What It’s Like To Live In Vienna – The World’s Most Liveable City – Compared To London

'Don’t expect to find 50 different places that serve bottomless brunch’


by Katie Rosseinsky |
Updated on

Every year, the Economist Intelligence Unit’s Global Liveability Index ranks the world’s cities on their quality of life, assessing how ‘liveable’ each one is based on a metric that assesses stability, healthcare, culture and environment, education and infrastructure. While the UK’s major cities typically tend to languish towards the middle (London ranks in 48th, with Manchester sitting at 35th) , this year’s top spot was claimed by Vienna. Ranking first for the first time in the Index's history, the Austrian capital received a 'near perfect score' of of 99.1 out of 100. So, what are the Viennese getting right that us in the UK are getting wrong?

Teresa Ellhotka, a 25 year-old PR account manager at Plus 1 Communications, grew up in the Austrian capital but has lived in London for the past two years, and is ‘not at all’ surprised to see her home city finally top the EIU’s list. As well as citing its rich cultural scene, which is ‘particularly big on music and art,’ she pinpoints Vienna’s laidback pace as a major factor in its appeal. ‘Vienna has a very unique, easy and chilled attitude,’ she explains. ‘It has a big city charm despite being relatively small – being able to walk everywhere and not having to travel for hours when you want to see your friends is a big plus.’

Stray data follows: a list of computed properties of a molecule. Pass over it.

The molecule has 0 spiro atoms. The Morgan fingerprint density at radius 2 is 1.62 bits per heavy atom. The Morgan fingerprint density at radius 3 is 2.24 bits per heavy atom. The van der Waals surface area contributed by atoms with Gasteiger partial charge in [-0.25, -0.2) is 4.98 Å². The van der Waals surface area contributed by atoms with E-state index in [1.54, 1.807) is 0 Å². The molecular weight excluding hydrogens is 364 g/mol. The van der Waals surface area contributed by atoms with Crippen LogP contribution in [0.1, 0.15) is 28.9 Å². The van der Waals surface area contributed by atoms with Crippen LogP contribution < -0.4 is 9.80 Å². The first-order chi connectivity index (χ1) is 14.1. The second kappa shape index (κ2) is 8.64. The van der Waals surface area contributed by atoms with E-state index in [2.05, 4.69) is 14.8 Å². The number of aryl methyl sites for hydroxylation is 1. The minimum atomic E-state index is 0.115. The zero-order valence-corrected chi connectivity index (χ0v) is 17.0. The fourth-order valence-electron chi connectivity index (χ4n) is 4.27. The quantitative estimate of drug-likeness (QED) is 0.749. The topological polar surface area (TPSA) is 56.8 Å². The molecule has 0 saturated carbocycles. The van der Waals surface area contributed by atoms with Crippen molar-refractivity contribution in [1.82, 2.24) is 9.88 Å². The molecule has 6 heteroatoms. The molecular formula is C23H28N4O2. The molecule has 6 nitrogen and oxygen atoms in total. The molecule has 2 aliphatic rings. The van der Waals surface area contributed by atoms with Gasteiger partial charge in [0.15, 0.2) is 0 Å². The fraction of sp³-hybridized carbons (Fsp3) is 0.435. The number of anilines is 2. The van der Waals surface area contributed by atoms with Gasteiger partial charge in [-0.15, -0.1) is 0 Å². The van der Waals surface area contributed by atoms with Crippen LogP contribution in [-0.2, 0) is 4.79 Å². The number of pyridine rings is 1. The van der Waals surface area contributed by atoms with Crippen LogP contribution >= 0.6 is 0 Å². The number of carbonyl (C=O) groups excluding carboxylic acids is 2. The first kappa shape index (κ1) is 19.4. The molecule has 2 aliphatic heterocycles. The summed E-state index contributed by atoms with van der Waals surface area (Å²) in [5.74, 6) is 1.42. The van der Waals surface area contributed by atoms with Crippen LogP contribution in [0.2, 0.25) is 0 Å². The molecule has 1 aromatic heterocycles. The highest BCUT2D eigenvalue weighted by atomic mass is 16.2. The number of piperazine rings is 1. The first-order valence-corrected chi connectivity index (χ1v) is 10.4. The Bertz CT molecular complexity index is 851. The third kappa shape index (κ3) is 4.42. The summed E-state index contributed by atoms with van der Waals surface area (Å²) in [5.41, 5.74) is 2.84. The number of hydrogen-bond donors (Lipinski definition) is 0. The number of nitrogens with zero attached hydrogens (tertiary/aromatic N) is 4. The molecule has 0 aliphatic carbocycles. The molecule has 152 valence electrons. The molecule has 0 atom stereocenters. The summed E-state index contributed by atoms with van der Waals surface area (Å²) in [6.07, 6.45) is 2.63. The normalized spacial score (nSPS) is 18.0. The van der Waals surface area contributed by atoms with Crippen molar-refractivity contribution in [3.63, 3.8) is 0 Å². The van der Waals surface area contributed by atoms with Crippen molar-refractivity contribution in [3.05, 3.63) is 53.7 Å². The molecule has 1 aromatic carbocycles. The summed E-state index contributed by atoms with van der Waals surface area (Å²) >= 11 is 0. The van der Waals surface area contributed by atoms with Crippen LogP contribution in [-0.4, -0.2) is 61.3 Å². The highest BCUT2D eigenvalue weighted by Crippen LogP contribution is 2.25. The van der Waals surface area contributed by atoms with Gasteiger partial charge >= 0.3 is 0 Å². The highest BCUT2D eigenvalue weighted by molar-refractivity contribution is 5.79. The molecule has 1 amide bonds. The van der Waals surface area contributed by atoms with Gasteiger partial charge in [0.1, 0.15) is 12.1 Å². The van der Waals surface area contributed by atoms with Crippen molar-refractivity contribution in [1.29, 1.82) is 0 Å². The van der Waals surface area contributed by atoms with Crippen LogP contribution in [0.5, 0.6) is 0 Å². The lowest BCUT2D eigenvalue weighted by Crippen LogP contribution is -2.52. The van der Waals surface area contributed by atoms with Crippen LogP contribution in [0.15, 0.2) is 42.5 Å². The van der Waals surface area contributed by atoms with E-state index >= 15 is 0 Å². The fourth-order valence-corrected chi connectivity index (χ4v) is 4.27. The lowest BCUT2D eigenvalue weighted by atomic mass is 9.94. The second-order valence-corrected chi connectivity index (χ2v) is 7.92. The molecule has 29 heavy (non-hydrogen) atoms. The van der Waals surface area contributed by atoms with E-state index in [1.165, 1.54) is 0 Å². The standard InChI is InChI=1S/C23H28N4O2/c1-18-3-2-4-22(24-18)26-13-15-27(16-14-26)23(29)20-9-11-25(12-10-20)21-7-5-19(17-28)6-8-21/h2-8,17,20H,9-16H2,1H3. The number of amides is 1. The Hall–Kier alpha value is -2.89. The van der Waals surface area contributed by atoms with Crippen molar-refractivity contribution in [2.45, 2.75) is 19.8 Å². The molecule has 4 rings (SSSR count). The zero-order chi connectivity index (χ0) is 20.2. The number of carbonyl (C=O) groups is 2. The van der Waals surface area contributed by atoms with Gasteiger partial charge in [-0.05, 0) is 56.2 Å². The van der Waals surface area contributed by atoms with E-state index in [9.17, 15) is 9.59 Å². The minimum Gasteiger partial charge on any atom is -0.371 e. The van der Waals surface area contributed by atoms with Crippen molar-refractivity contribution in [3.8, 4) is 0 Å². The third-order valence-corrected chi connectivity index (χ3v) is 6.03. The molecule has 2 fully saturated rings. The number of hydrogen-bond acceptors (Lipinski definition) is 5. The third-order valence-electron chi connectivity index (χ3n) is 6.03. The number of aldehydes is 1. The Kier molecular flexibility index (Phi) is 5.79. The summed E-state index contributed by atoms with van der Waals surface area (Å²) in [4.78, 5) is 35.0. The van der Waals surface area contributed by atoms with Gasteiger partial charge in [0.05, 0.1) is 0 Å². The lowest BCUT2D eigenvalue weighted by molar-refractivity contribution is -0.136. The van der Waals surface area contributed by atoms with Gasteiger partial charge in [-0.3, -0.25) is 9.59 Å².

‘Speed of life in Vienna is a lot slower in comparison to bustling London. It’s a big Viennese thing to just hang out in a coffee house for hours and hours – no one will pressure you to order more than a coffee!’ she adds. Whereas barely a week seems to go by in London without the dawn of some tenuous new eating and drinking trend (or should that be ‘experience?’), Vienna ‘takes more time to adopt to new trends. That doesn’t mean it isn’t full of wonderful options – just don’t expect to find 50 different places that serve bottomless brunch!’

After ranking in the EIU’s top ten for years, scoring top marks in the stability category – calculated by assessing the prevalence of petty and violence crime, as well as the threat of terror, military conflict or civil unrest – helped to nudge Vienna into first place. Teresa believes that its reputation as a ‘safe’ city is well-deserved. ‘I personally haven’t once felt unsafe: that is probably the most striking difference to most other cities,’ she says. For her, this sense of steadiness is underpinned by ‘a very good social system, with lots of [stability] in the workplace and support for employees,’ as well as ‘lots of initiatives supporting women.’

Of course, it helps that the cost of living is, on the whole, lower (Teresa cites 'cheaper wine' as a major draw, which we can probably get on board with) – and that careful government regulation has prevented inner city rental prices from rocketing. A piece published in the Financial Times earlier this year described Vienna as a ‘renter’s paradise,’ an epithet that has surely not been applied to London for a long, long time, citing the stat that around 80 percent of Viennese rent, with over half living in social housing. A rent cap – set at €7.50 a month per square metre – has stopped the city from becoming a buy-to-let monopoly. At a point when exorbitant rents and house prices in our own capital seem to have become the punch line to a spectacularly un-funny joke, the Viennese set up can’t help but appeal.

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